Investing for retirement 101 Help

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Investing for retirement 101 Help

Post by andrehzg » Wed Aug 10, 2016 10:17 am


I'm new in th US and I'm constantly hearing from people I should invest for retirement and savings because the bank doesn't pay enough money and actually you can lose money by having it in a regular saving account.

I have $20K, i would love you to help me find the better way to invest and save. I have no knowledge of stocks market at all. And as i'm new in the US i have no idea of what can be done with the money instead of having it in a saving acoount.

Thank you so much,

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Peter Foley
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Re: Investing for retirement 101 Help

Post by Peter Foley » Wed Aug 10, 2016 11:31 pm

Some money should be in a bank savings account. This essentially serves as an emergency fund. Six months of income is often recommended. Once you have that in hand you could invest in the overall stock market. Vanguard is one of the lowest cost companies to use, but Fidelity and Schwab also have a number of low cost broad based index funds.

At its most basic (101) level, the approach to take is to invest in a broad based, low cost index fund on a regular basis. This is called dollar cost averaging. Do not try to pick winners based on past performance, and do not try to time the stock market. Do not pay fees to buy mutual funds.

After you have a fair amount of money in a stock mutual fund (half year's salary) diversify by adding a bond fund to the mix. Again, a broad based, low cost bond fund such as Vanguard Total Bond Market is a solid recommendation.

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Re: Investing for retirement 101 Help

Post by RadAudit » Thu Aug 11, 2016 6:11 am

Welcome to the forum.

Mr. Foley offered very sound advice.

There are other options for your retirement investments, depending on how much you want to be involved with them.

For background you might want to start here.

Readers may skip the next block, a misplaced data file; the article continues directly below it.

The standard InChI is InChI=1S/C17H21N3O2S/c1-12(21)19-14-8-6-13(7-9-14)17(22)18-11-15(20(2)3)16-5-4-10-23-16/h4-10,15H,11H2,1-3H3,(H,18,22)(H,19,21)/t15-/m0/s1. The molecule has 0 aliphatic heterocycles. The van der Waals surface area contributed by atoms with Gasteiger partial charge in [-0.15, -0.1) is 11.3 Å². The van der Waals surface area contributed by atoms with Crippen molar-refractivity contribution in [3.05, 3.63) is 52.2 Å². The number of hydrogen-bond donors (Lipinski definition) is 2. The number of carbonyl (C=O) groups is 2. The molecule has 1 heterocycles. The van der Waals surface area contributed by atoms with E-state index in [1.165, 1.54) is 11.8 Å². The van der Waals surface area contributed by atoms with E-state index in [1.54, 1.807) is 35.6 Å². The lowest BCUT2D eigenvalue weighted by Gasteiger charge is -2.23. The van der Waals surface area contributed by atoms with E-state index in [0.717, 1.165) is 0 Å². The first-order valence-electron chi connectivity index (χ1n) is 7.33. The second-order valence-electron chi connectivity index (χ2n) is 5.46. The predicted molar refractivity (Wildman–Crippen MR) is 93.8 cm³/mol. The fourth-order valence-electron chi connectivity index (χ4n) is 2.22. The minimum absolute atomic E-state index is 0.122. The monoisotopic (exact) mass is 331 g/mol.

If you are relatively young, in your 20's, you might want to consider a (Vanguard) Target Date Retirement Fund. Pick the date you'd like to retire and choose the appropriately dated fund. Those funds have excellent diversification, they are automatically rebalanced, high allocation to equities in the early years, and they have a glidepath of an increasing bond allocation as you approach your retirement date.
FI is the best revenge. LBYM. Invest the rest. Stay the course. - PS: The cavalry isn't coming, kids. You are on your own.

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Re: Investing for retirement 101 Help

Post by investor1 » Thu Aug 11, 2016 6:31 am

Do you plan on remaining in the US after you retire?

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Re: Investing for retirement 101 Help

Post by Watty » Thu Aug 11, 2016 8:34 am

The Bogleheads Guide to Investing book is also a good place to start. You local library may have a copy of it. ... Bogleheads

In addition to investing and savings it is also critical to not get into debt with credit cards and large car loans so be very careful with those.

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Re: Investing for retirement 101 Help

Post by mhalley » Thu Aug 11, 2016 7:28 pm

You might try this pdf also

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